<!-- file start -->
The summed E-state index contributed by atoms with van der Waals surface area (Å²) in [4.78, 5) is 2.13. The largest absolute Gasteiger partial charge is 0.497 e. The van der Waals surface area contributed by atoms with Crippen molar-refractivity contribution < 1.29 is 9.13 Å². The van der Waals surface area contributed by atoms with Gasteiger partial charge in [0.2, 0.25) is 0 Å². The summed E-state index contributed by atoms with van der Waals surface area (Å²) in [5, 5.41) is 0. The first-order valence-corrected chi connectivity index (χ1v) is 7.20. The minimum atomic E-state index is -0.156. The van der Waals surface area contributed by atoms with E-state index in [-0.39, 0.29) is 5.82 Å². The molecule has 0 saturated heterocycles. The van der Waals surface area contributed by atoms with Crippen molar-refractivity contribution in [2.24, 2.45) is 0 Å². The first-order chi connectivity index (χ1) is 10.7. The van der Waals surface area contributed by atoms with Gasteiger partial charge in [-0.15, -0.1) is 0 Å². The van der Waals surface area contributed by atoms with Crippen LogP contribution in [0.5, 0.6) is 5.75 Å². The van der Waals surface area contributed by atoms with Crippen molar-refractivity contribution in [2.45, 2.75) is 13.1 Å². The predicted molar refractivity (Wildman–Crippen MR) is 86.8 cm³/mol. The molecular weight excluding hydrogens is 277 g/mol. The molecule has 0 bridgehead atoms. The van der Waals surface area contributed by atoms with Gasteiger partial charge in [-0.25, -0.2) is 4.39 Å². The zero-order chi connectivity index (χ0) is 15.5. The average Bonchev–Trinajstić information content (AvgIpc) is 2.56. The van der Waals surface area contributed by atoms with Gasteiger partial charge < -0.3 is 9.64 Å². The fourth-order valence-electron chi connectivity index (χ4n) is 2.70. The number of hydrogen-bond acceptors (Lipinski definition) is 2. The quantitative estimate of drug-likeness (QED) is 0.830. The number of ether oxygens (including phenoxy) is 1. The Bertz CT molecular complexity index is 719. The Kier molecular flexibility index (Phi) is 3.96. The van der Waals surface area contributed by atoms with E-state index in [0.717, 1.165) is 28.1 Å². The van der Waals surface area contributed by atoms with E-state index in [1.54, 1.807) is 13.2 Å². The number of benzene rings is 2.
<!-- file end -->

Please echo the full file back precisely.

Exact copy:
The summed E-state index contributed by atoms with van der Waals surface area (Å²) in [4.78, 5) is 2.13. The largest absolute Gasteiger partial charge is 0.497 e. The van der Waals surface area contributed by atoms with Crippen molar-refractivity contribution < 1.29 is 9.13 Å². The van der Waals surface area contributed by atoms with Gasteiger partial charge in [0.2, 0.25) is 0 Å². The summed E-state index contributed by atoms with van der Waals surface area (Å²) in [5, 5.41) is 0. The first-order valence-corrected chi connectivity index (χ1v) is 7.20. The minimum atomic E-state index is -0.156. The van der Waals surface area contributed by atoms with E-state index in [-0.39, 0.29) is 5.82 Å². The molecule has 0 saturated heterocycles. The van der Waals surface area contributed by atoms with Crippen molar-refractivity contribution in [2.24, 2.45) is 0 Å². The first-order chi connectivity index (χ1) is 10.7. The van der Waals surface area contributed by atoms with Gasteiger partial charge in [-0.15, -0.1) is 0 Å². The van der Waals surface area contributed by atoms with Crippen LogP contribution in [0.5, 0.6) is 5.75 Å². The van der Waals surface area contributed by atoms with Crippen molar-refractivity contribution in [2.45, 2.75) is 13.1 Å². The predicted molar refractivity (Wildman–Crippen MR) is 86.8 cm³/mol. The molecular weight excluding hydrogens is 277 g/mol. The molecule has 0 bridgehead atoms. The van der Waals surface area contributed by atoms with Gasteiger partial charge in [-0.25, -0.2) is 4.39 Å². The zero-order chi connectivity index (χ0) is 15.5. The average Bonchev–Trinajstić information content (AvgIpc) is 2.56. The van der Waals surface area contributed by atoms with Gasteiger partial charge < -0.3 is 9.64 Å². The fourth-order valence-electron chi connectivity index (χ4n) is 2.70. The number of hydrogen-bond acceptors (Lipinski definition) is 2. The quantitative estimate of drug-likeness (QED) is 0.830. The number of ether oxygens (including phenoxy) is 1. The Bertz CT molecular complexity index is 719. The Kier molecular flexibility index (Phi) is 3.96. The van der Waals surface area contributed by atoms with E-state index in [0.717, 1.165) is 28.1 Å². The van der Waals surface area contributed by atoms with E-state index in [1.54, 1.807) is 13.2 Å². The number of benzene rings is 2.